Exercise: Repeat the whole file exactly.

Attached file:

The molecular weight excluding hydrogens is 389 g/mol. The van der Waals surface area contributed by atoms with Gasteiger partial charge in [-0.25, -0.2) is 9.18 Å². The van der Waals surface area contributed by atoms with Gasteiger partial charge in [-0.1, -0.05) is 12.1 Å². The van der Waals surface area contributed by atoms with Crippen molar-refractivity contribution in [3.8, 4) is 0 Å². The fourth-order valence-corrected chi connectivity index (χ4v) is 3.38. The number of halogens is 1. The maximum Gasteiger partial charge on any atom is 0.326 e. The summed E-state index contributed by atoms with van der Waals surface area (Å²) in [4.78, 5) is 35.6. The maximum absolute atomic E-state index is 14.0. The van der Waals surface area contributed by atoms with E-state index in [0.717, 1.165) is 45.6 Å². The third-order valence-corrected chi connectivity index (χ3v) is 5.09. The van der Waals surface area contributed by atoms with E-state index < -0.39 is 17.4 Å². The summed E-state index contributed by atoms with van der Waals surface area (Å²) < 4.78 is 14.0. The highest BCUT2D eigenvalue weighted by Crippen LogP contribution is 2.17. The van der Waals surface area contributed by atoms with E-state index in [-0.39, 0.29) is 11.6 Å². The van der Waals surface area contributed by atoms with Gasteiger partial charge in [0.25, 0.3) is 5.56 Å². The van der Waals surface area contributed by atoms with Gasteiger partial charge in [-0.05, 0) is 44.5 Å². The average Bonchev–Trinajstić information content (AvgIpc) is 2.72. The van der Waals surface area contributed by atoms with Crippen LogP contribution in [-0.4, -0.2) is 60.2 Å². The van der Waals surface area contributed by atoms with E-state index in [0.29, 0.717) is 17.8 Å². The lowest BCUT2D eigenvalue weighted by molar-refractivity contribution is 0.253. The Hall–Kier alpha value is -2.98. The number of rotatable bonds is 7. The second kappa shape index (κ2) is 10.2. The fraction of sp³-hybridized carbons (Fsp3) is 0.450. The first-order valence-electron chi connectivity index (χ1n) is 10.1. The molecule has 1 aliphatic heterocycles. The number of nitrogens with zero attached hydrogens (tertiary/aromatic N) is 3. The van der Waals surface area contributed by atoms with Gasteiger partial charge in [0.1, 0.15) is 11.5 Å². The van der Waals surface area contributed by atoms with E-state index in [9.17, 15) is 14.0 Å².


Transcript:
The molecular weight excluding hydrogens is 389 g/mol. The van der Waals surface area contributed by atoms with Gasteiger partial charge in [-0.25, -0.2) is 9.18 Å². The van der Waals surface area contributed by atoms with Gasteiger partial charge in [-0.1, -0.05) is 12.1 Å². The van der Waals surface area contributed by atoms with Crippen molar-refractivity contribution in [3.8, 4) is 0 Å². The fourth-order valence-corrected chi connectivity index (χ4v) is 3.38. The number of halogens is 1. The maximum Gasteiger partial charge on any atom is 0.326 e. The summed E-state index contributed by atoms with van der Waals surface area (Å²) in [4.78, 5) is 35.6. The maximum absolute atomic E-state index is 14.0. The van der Waals surface area contributed by atoms with E-state index in [0.717, 1.165) is 45.6 Å². The third-order valence-corrected chi connectivity index (χ3v) is 5.09. The van der Waals surface area contributed by atoms with E-state index < -0.39 is 17.4 Å². The summed E-state index contributed by atoms with van der Waals surface area (Å²) < 4.78 is 14.0. The highest BCUT2D eigenvalue weighted by Crippen LogP contribution is 2.17. The van der Waals surface area contributed by atoms with E-state index in [-0.39, 0.29) is 11.6 Å². The van der Waals surface area contributed by atoms with Gasteiger partial charge in [0.25, 0.3) is 5.56 Å². The van der Waals surface area contributed by atoms with Gasteiger partial charge in [-0.05, 0) is 44.5 Å². The average Bonchev–Trinajstić information content (AvgIpc) is 2.72. The van der Waals surface area contributed by atoms with Crippen LogP contribution in [-0.4, -0.2) is 60.2 Å². The van der Waals surface area contributed by atoms with E-state index in [0.29, 0.717) is 17.8 Å². The lowest BCUT2D eigenvalue weighted by molar-refractivity contribution is 0.253. The Hall–Kier alpha value is -2.98. The number of rotatable bonds is 7. The second kappa shape index (κ2) is 10.2. The fraction of sp³-hybridized carbons (Fsp3) is 0.450. The first-order valence-electron chi connectivity index (χ1n) is 10.1. The molecule has 1 aliphatic heterocycles. The number of nitrogens with zero attached hydrogens (tertiary/aromatic N) is 3. The van der Waals surface area contributed by atoms with Gasteiger partial charge in [0.1, 0.15) is 11.5 Å². The van der Waals surface area contributed by atoms with E-state index in [9.17, 15) is 14.0 Å².